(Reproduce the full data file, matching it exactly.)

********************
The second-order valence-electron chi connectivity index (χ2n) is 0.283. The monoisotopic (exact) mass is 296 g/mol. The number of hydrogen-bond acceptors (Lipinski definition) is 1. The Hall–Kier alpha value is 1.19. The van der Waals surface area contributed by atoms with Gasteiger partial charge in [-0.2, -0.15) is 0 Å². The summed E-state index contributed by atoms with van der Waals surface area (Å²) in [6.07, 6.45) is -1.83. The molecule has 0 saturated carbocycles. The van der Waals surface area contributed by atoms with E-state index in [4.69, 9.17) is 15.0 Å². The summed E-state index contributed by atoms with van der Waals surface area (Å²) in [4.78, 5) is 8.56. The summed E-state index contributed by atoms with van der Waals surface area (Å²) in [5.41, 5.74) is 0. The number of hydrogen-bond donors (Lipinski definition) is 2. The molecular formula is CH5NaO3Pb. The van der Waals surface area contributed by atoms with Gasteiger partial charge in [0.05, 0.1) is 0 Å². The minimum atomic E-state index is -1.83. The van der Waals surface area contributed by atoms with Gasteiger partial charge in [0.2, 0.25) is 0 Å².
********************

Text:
The second-order valence-electron chi connectivity index (χ2n) is 0.283. The monoisotopic (exact) mass is 296 g/mol. The number of hydrogen-bond acceptors (Lipinski definition) is 1. The Hall–Kier alpha value is 1.19. The van der Waals surface area contributed by atoms with Gasteiger partial charge in [-0.2, -0.15) is 0 Å². The summed E-state index contributed by atoms with van der Waals surface area (Å²) in [6.07, 6.45) is -1.83. The molecule has 0 saturated carbocycles. The van der Waals surface area contributed by atoms with E-state index in [4.69, 9.17) is 15.0 Å². The summed E-state index contributed by atoms with van der Waals surface area (Å²) in [4.78, 5) is 8.56. The summed E-state index contributed by atoms with van der Waals surface area (Å²) in [5.41, 5.74) is 0. The number of hydrogen-bond donors (Lipinski definition) is 2. The molecular formula is CH5NaO3Pb. The van der Waals surface area contributed by atoms with Gasteiger partial charge in [0.05, 0.1) is 0 Å². The minimum atomic E-state index is -1.83. The van der Waals surface area contributed by atoms with Gasteiger partial charge in [0.2, 0.25) is 0 Å².